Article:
Learning to speak emoji

It’s the form of communication made up of pictures rather than words and now, emojis are getting ready to take the halls of Olympia by storm at BLE. The Source meets the men behind the licensing programme.

It’s the fastest growing language in the UK, and I’m willing to bet there aren’t many of you out there who haven’t used one. Whether it’s a simple smiley face in a text message, a see no evil monkey on a tweet through to a more intricate message – like the one posted by Andy Murray to describe his wedding day – emojis have steadily been creeping into every part of our lives.

A fact which didn’t go unnoticed by entrepreneur and founder of The Emoji Company, Marco Hüsges, who began to trademark ‘emoji’ on a global basis two years ago.

“I already knew that emoji was about to become the language of the future,” says Marco, whose background is in the video games and digital download space. “Even two years ago, you couldn’t avoid it any more. Each of them tells an individual story. Everyone speaks emoji; it doesn’t have any boundaries.”

Emoji in body (1)

There’s hardly a territory left now where Marco hasn’t filed for a trademark, with categories as wide ranging as apparel, food, stationery, toys, luggage, music, amusement parks, video games, slot machines and gifts, to name just a few. An animated series is also in the works which will see the emojis brought to life.

“I was thinking globally when I did this,” Marco continues. “It is going to be a lifestyle brand with physical and tangible product. We’re going to make it touchable so that people can dive into the emoji world.”

A library of over 1,000 emoji icons is available to licensees and Global Merchandising Services is on board as the exclusive licensing agent in the UK and Eire. The firm is a five-time winner of Best Celebrity Brand and has been responsible for driving the One Direction merchandise machine in recent years.


“This is absolutely such a phenomenal brand,” says CEO Barry Drinkwater. “It just seems to be on everyone’s lips right now. We are introducing emoji to traditional licensees and we really think it can be everywhere. There is such a wealth and ability to express yourself with emoji. Marco recognised this way before anyone else and invested in making it right, waiting until it was the right time.”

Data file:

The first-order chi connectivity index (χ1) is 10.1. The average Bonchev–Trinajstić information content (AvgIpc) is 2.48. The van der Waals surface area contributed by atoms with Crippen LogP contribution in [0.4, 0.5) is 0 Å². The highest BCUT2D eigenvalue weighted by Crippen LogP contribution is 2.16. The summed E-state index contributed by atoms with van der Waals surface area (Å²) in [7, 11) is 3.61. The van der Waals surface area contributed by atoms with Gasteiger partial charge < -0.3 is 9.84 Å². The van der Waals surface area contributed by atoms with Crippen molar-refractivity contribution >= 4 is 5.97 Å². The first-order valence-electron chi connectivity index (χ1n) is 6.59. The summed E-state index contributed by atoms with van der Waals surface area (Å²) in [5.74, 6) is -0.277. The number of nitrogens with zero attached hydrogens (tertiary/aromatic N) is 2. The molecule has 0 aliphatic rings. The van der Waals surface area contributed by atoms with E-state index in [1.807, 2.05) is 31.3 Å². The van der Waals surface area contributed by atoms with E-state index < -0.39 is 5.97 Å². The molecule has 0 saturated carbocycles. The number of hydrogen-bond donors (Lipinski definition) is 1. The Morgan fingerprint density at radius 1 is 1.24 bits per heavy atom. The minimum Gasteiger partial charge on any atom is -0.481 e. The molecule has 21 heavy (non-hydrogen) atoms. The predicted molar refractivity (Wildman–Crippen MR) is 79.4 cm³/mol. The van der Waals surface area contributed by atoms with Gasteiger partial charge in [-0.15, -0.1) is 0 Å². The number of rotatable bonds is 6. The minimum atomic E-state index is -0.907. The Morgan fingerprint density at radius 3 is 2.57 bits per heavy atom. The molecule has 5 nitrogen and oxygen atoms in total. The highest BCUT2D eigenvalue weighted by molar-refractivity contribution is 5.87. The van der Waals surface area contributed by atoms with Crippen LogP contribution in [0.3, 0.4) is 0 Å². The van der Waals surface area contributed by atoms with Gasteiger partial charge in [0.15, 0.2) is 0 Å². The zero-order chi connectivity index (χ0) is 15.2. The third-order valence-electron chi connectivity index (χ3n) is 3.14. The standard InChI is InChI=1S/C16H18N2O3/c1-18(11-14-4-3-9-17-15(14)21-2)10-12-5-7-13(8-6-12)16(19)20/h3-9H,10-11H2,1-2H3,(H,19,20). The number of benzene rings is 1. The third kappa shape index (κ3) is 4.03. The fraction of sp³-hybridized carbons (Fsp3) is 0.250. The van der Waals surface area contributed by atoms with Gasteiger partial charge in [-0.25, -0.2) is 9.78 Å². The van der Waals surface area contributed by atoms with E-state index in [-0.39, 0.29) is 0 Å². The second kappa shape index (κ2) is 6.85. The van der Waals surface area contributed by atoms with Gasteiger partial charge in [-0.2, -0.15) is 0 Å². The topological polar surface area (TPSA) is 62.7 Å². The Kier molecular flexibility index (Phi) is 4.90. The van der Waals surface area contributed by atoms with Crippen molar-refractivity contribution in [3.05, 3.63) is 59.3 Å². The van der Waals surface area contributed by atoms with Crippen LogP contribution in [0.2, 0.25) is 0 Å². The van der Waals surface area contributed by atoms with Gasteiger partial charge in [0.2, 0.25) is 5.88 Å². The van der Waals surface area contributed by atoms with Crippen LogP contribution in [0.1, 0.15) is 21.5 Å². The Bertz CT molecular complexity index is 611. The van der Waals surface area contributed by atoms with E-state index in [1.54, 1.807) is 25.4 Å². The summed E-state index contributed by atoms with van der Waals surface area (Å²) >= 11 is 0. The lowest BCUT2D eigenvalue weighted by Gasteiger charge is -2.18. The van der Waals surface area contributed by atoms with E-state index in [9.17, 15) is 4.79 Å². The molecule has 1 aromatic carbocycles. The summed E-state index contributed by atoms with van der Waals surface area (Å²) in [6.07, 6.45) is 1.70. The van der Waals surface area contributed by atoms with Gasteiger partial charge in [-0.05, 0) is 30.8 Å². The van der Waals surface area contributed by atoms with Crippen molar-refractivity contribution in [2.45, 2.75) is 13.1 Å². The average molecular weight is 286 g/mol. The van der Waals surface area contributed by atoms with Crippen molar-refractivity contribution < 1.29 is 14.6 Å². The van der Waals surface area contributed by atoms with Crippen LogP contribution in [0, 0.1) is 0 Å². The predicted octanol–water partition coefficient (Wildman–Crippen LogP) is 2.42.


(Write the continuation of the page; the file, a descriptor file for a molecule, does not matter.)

When the brand was showcased for the first time at Licensing Expo in Las Vegas in the summer, it attracted massive attention, and Barry is confident of a repeat of this at Brand Licensing Europe in October. Emoji will form a significant part of Global Merchandising Services’ stand, and potential licensees will have plenty to see thanks to the almost 100-page style guide.

“Interest is huge,” Barry confirms. “We would like to achieve a roster of solid licensees around the world, supporting each other with great design and great product.”

Marco adds: “Emoji is in our culture. It won’t disappear, those icons will always be there. With emoji, you can tell another story every day. The meanings of them aren’t going to change; it is a language which is spoken by everyone – kids, parents, grandparents. We believe this brand has evergreen international potential.”

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